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Local officials prepare for bird flu

te and federal authorities to prepare for a possible bird flu pandemic.

Should we be worried? No. But should we prepare? Yes, Karen Nelson, Wadena County Public Health director said about the avian flu.

Historically, the flu hasnt taken long to spread.

When the 1918 Spanish flu arrived in Minnesota, it took only eight days to spread across the state, Nelson said.

And today, people travel so much more that it would probably take less time, she said.

Avian flu is a strain of flu that has infected birds. In some cases in Asian countries, the bird flu has spread to humans through direct contact with infected birds. So far, the virus hasnt spread between humans, but the fear is the virus will evolve and eventually spread from human to human, Nelson said.

Locally, a joint public health preparedness, emergency management and emergency medical services meeting is scheduled for 3:30 p.m. to 5:30 p.m. April 19. The public is welcome.

Also, Nelson said she would like to meet in April with local grocery stores to make plans for home delivery of food in case of a pandemic.

One of the states requirements during a pandemic is that were responsible to make available essential services for those in quarantine, Nelson said.

Public health doesnt need to provide or pay for these essential services but needs to make sure services are available.

Already, Nelson has attended several meetings locally and regionally to discuss avian flu preparedness.

Nationally, Centers for Disease Control has determined that states need to revise pandemic flu plans specific to avian flu, Nelson said. The federal government is giving states $100 million to work on pandemic flu plans. Minnesota will receive $1.7 million to work on these plans, but the state hasnt decided how to distribute the money yet, Nelson said.

The World Health Organization has just reclassified avian flu as an airborne infection, Nelson said. It had spread only through contact, she said.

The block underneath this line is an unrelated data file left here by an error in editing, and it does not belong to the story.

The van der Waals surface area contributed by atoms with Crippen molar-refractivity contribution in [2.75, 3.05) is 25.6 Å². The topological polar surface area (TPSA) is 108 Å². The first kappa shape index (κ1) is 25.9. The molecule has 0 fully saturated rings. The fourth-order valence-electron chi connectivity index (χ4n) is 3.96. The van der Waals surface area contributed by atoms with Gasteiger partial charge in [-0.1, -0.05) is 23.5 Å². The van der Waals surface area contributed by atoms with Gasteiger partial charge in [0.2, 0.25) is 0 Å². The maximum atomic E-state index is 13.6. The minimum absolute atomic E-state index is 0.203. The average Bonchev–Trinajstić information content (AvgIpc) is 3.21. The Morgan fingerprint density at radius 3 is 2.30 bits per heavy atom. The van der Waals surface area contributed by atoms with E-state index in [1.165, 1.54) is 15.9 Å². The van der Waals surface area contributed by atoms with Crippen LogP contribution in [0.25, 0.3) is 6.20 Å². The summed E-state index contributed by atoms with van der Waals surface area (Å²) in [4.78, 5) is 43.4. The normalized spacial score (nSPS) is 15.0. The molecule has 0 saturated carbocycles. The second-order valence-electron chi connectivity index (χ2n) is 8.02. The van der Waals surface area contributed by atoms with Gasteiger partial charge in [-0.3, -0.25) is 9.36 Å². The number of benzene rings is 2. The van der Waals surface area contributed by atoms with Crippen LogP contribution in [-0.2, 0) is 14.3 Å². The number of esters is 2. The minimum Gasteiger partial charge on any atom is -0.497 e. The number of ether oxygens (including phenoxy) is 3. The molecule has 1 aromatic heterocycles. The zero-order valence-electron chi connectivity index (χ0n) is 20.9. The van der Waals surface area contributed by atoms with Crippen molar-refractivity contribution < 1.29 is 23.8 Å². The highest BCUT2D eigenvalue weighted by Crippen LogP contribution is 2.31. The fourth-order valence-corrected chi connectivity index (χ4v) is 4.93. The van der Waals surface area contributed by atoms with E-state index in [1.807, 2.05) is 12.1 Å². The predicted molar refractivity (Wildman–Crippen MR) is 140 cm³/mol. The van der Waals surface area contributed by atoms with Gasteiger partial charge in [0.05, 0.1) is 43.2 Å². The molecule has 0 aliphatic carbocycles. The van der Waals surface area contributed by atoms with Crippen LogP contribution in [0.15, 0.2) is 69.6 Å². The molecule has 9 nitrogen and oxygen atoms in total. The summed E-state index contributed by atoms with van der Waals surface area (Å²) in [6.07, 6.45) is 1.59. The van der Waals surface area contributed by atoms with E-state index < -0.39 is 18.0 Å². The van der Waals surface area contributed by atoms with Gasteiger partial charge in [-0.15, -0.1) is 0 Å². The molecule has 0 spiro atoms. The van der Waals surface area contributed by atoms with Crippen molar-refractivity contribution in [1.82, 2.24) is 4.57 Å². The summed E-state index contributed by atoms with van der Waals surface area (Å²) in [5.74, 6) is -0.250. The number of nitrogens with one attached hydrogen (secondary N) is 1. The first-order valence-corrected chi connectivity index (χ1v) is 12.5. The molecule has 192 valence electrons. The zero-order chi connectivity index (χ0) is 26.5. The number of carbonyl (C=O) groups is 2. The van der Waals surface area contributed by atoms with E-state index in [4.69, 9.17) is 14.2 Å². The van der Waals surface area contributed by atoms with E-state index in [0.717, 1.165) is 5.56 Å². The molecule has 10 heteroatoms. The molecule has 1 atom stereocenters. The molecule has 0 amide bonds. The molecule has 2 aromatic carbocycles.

The reclassification changes the precautions people should take, Nelson said. Minnesota will buy $2 million worth of masks that will give protection from those who are infected. The masks stop incoming germs. Usually, air masks are worn so medical professionals dont spread germs to patients, Nelson said.

Nelson said a planning drill will be this fall on a statewide level.

The public can prepare for a pandemic at home.

Nelson suggests having a preparedness kit at home that would include essential items such as water, food and other supplies.

The American Red Cross suggests the following items on its Web site,

" water

" food

" medications and special items

" tools and supplies

" sanitation

" clothing and bedding

" emergency car kit

" important family documents

" first aid kit

Every family should also have a communications plan in place, Nelson said. This plan will include where each person should go in case of an emergency and have contact information. Each family member will keep a card with this information, Nelson said.

Most importantly, people should be prepared to take care of themselves in a pandemic, Nelson said.

In a pandemic, everyone will be sick and there wouldnt be enough people to help everyone, she said. Plan to take care of yourself.